I was the guest host for the Design Museum’s #FontSunday on Twitter yesterday which was an amazing experience. I picked the Type Dating Game inspired theme of ‘Fanciable Fonts’ and you all tweeted in your photos of the typefaces you would date (or ditch), along with witty observations and a bad typographic chatup line or two. Thank you to everybody, we even trended on Twitter above Kanye for a few hours, well done!
In a world that’s becoming increasingly visually dominant, Sarah Hyndman suggests that it’s more important than ever before to consider design as an immersive, fully multisensory discipline.
Computer Arts, March 2016 (20th anniversary edition)
Type Tasting turns three years old on Valentine’s Day, having started with an evening of ‘Typographic Swearing ‘n’ Cussing‘ back in 2013. To celebrate this I’m the guest host for the Design Museum‘s #FontSunday with a Type Dating Game inspired theme of ‘Fanciable Fonts’. Get ready to Tweet/Instagram your photos of the typefaces you would date (or ditch) from 12 noon on Sunday 14th February to @DesignMuseum with #FontSunday.
Remember, no premature tweeting, the font flirting starts at 12 noon on Sunday!
Do you like your typefaces naughty or nice?
This is one of the games I’m going to play on Sunday Brunch tomorrow…
Choose the card you prefer and click on it to read your Font Fortune.
Happy Birthday to John Baskerville, the English printer and typographer who was born on January 28th, 1706. He was based in Birmingham, which is where he designed the famous transitional serif typeface that bears his name.
Baskerville (the typeface)*
Personality: Intellectual, academic, wise.
Values: Traditional, conventional, trustworthy.
Style: Neutral, credible, knowledgeable.
From Why Fonts Matter by Sarah Hyndman.
*Around 300 participants took part in an online Type Tasting survey, the majority in the UK and the US.
Mass jellybean experiment
Science Museum Lates Cravings exhibition
We ran a mass jellybean experiment at the Science Museum Lates as part of the Cravings exhibition with the Crossmodal Research Laboratory. We set up two stations on different floors, each manned by three people to explain, answer questions and to replenishing the jellybeans. For the experiment participants ate a jellybean whilst looking at a card with the words ‘eat me’ written in one of six typefaces, they rated how sweet and sour the jellybean tasted. They then repeated this, looking at a second typeface, and rated how it tasted. From previous Type Tasting research it has been shown that the perception of sweet and sour may be altered, depending on properties of the typeface being looked at such as angularity or roundedness.
Stuart explains “It was an awesome experience and my overriding memory will be of the amount of people who said something along the lines of ‘oh my god, that’s weird/scary/freaky’ when I was on the second station.” He found that, even when people had worked out that they tasted the same they would say “I know they are the same, but they taste… different”. He also noted that those who guessed the concept and looked at the more angular typeface for the second jellybean, guessing that it should be more sour “actually experienced a heightened reaction (one person spat out the jellybean!)”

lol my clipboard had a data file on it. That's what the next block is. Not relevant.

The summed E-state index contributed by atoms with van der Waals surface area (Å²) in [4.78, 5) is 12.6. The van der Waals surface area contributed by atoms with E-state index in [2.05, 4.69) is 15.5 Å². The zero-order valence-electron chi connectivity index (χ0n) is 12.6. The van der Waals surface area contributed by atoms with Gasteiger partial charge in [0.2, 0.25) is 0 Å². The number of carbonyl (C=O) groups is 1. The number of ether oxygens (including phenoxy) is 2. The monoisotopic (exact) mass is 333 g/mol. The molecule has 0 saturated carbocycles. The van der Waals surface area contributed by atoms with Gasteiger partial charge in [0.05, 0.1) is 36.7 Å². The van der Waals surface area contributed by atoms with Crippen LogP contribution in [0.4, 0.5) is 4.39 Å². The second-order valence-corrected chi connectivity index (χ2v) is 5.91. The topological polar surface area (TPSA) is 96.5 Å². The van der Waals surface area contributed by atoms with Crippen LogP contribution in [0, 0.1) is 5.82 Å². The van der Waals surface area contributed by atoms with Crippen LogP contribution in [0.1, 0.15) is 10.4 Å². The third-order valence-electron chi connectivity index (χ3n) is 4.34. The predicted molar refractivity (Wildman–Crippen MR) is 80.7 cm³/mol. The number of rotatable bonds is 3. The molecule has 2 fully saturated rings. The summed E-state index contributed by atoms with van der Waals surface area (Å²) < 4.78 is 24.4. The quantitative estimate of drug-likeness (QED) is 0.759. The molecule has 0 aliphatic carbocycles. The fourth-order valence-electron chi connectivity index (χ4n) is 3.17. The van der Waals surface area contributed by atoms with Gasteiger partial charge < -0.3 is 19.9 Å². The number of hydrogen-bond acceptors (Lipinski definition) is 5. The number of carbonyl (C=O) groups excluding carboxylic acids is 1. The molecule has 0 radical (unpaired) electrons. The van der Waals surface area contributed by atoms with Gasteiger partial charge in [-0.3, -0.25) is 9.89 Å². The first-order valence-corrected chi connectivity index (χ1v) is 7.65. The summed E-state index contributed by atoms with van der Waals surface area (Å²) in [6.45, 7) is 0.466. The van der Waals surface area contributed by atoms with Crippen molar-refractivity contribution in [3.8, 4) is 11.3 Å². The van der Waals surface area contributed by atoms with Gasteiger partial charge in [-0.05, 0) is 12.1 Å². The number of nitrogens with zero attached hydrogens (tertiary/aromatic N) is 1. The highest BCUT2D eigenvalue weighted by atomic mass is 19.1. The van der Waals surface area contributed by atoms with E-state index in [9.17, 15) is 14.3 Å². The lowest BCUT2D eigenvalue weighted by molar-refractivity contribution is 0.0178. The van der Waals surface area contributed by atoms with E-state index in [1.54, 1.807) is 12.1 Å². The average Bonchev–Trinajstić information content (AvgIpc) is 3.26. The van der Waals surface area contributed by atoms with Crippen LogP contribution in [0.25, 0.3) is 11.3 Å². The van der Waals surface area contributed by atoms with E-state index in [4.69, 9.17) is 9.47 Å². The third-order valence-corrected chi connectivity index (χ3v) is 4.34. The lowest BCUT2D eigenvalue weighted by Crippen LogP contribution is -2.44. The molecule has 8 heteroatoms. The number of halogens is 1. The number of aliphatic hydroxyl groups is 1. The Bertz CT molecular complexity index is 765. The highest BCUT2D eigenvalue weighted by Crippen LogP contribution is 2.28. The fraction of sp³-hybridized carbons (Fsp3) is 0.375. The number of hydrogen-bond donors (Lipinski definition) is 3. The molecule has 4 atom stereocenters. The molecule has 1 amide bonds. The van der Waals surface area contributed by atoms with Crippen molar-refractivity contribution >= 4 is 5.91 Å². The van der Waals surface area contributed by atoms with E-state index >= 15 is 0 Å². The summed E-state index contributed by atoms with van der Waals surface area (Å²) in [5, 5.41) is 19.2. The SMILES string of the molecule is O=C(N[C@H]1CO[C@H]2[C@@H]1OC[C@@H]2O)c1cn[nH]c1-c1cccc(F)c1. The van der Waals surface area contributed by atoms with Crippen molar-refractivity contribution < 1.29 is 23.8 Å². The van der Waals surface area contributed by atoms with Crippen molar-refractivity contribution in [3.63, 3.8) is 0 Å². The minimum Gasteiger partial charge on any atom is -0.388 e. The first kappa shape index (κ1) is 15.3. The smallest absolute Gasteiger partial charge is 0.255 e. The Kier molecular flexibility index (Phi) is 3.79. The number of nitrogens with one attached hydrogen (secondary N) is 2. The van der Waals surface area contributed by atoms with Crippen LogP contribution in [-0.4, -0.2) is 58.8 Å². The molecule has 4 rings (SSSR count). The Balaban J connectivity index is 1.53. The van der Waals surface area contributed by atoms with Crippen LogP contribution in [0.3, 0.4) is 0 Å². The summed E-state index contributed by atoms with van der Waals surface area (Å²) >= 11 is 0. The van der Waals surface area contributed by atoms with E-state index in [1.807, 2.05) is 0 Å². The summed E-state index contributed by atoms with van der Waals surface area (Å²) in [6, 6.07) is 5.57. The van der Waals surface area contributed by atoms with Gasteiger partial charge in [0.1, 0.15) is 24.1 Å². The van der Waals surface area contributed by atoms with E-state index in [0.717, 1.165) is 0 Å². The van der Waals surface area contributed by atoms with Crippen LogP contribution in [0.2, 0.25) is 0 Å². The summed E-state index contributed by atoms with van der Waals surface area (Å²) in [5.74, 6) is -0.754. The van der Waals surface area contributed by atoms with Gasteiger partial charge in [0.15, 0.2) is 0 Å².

“We had overwhelmingly positive feedback from our visitors.” Mary Cavanagh, Science Museum
Hello it’s Natalie again, with my final blog post before the London Design Festival Pop-up event! We’re very busy in the studio today, putting together the final touches ready for everyone to come along and have a play with type tomorrow. If you’d like to know why those final touches include 1,800 chunks of chocolate, then carry on reading!
Hello I’m Natalie, and this week I’ve been busy helping the Type Tasting studio, creating the games and experiments for the Pop-up Type Tasting event at the V&A for the London Design Festival on the 19th and 20th September. Find out more about the event here. Here I’m going to give you a sneak peek of what we’ve been up to!
Would you like to learn about type/fonts the Type Tasting way?
The Type Tasting approach takes the viewpoint of the type consumer and explores fonts through experiences and observations from everyday life. The e-learners will feature questions and challenges throughout and at the end there will be a short test which you can submit to have marked. Those who pass will receive a certificate and a virtual button to wear on their website or Facebook page with pride. These are aimed at curious font consumers, no prior typography experience is needed.
Titles in this series of e-learners are planned for later in the year. Each will guide you through learning about an area of type and you can vote for the first titles to be published. Choose which ones you would like when you register your interest*, and the most popular will be the first launched:
*There is no obligation to buy when you register your interest.
Would you like to volunteer to be on the Type Tasting team for the pop-up event at the V&A for the London Design Festival? I’m looking for a few more brilliant people to join us and to help to make this event a show-stopping one to remember.
Roles include helping to build the tasting booths/games in advance; to set up/clear the room on the Saturday and Sunday; somebody to live tweet the event; and enthusiastic people to man the booths/games.
If you are available for the weekend of Saturday 19th and Sunday 20th of September, and possibly a couple of days/evenings before the event then please get in touch with me (sarah-at-typetasting.com) and let me know why you would like to be a part of this event?